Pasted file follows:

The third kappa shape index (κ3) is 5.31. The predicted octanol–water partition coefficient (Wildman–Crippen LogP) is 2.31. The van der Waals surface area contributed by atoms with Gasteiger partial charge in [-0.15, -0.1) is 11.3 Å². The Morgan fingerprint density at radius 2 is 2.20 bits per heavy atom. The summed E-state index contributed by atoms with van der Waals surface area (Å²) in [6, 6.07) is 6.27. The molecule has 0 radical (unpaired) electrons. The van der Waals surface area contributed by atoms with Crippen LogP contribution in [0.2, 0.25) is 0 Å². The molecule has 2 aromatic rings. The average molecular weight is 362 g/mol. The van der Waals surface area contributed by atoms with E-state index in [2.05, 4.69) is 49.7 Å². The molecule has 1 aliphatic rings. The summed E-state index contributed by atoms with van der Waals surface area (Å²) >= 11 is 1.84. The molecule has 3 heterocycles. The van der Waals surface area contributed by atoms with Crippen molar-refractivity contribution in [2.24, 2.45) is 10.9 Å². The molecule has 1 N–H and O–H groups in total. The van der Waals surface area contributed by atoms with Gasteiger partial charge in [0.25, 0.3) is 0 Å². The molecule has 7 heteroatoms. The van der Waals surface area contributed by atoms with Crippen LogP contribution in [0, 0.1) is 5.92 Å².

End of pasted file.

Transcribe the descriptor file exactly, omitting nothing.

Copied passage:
The third kappa shape index (κ3) is 5.31. The predicted octanol–water partition coefficient (Wildman–Crippen LogP) is 2.31. The van der Waals surface area contributed by atoms with Gasteiger partial charge in [-0.15, -0.1) is 11.3 Å². The Morgan fingerprint density at radius 2 is 2.20 bits per heavy atom. The summed E-state index contributed by atoms with van der Waals surface area (Å²) in [6, 6.07) is 6.27. The molecule has 0 radical (unpaired) electrons. The van der Waals surface area contributed by atoms with Crippen LogP contribution in [0.2, 0.25) is 0 Å². The molecule has 2 aromatic rings. The average molecular weight is 362 g/mol. The van der Waals surface area contributed by atoms with E-state index in [2.05, 4.69) is 49.7 Å². The molecule has 1 aliphatic rings. The summed E-state index contributed by atoms with van der Waals surface area (Å²) >= 11 is 1.84. The molecule has 3 heterocycles. The van der Waals surface area contributed by atoms with Crippen molar-refractivity contribution in [2.24, 2.45) is 10.9 Å². The molecule has 1 N–H and O–H groups in total. The van der Waals surface area contributed by atoms with Gasteiger partial charge in [0.25, 0.3) is 0 Å². The molecule has 7 heteroatoms. The van der Waals surface area contributed by atoms with Crippen LogP contribution in [0, 0.1) is 5.92 Å².